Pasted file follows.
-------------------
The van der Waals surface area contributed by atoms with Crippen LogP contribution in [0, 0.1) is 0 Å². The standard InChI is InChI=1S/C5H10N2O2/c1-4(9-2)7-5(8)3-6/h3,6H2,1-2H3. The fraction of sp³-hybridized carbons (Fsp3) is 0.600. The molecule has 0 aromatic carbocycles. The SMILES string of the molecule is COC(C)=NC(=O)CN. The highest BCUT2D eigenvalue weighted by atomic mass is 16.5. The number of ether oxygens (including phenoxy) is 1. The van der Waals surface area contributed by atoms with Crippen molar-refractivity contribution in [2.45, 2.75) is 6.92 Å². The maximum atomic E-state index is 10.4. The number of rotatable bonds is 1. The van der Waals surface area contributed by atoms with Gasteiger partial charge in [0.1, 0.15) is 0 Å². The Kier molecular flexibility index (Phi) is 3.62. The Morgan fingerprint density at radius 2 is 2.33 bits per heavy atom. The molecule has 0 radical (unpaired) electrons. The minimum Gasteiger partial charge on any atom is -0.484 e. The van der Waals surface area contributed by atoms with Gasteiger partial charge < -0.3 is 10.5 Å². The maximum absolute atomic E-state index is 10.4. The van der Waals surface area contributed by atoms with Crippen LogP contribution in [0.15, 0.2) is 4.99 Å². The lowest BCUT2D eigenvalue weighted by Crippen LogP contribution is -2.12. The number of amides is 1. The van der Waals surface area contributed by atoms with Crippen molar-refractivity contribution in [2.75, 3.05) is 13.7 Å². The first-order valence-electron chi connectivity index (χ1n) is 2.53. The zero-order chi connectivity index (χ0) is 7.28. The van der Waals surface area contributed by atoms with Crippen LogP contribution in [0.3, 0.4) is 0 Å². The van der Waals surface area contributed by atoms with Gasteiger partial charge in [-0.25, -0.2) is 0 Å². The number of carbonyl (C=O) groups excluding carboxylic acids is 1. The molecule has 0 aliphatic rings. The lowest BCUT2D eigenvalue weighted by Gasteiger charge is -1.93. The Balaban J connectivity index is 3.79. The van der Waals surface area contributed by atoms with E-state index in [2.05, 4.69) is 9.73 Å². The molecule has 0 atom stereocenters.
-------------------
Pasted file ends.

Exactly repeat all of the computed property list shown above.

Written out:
The van der Waals surface area contributed by atoms with Crippen LogP contribution in [0, 0.1) is 0 Å². The standard InChI is InChI=1S/C5H10N2O2/c1-4(9-2)7-5(8)3-6/h3,6H2,1-2H3. The fraction of sp³-hybridized carbons (Fsp3) is 0.600. The molecule has 0 aromatic carbocycles. The SMILES string of the molecule is COC(C)=NC(=O)CN. The highest BCUT2D eigenvalue weighted by atomic mass is 16.5. The number of ether oxygens (including phenoxy) is 1. The van der Waals surface area contributed by atoms with Crippen molar-refractivity contribution in [2.45, 2.75) is 6.92 Å². The maximum atomic E-state index is 10.4. The number of rotatable bonds is 1. The van der Waals surface area contributed by atoms with Gasteiger partial charge in [0.1, 0.15) is 0 Å². The Kier molecular flexibility index (Phi) is 3.62. The Morgan fingerprint density at radius 2 is 2.33 bits per heavy atom. The molecule has 0 radical (unpaired) electrons. The minimum Gasteiger partial charge on any atom is -0.484 e. The van der Waals surface area contributed by atoms with Gasteiger partial charge < -0.3 is 10.5 Å². The maximum absolute atomic E-state index is 10.4. The van der Waals surface area contributed by atoms with Crippen LogP contribution in [0.15, 0.2) is 4.99 Å². The lowest BCUT2D eigenvalue weighted by Crippen LogP contribution is -2.12. The number of amides is 1. The van der Waals surface area contributed by atoms with Crippen molar-refractivity contribution in [2.75, 3.05) is 13.7 Å². The first-order valence-electron chi connectivity index (χ1n) is 2.53. The zero-order chi connectivity index (χ0) is 7.28. The van der Waals surface area contributed by atoms with Crippen LogP contribution in [0.3, 0.4) is 0 Å². The van der Waals surface area contributed by atoms with Gasteiger partial charge in [-0.25, -0.2) is 0 Å². The number of carbonyl (C=O) groups excluding carboxylic acids is 1. The molecule has 0 aliphatic rings. The lowest BCUT2D eigenvalue weighted by Gasteiger charge is -1.93. The Balaban J connectivity index is 3.79. The van der Waals surface area contributed by atoms with E-state index in [2.05, 4.69) is 9.73 Å². The molecule has 0 atom stereocenters.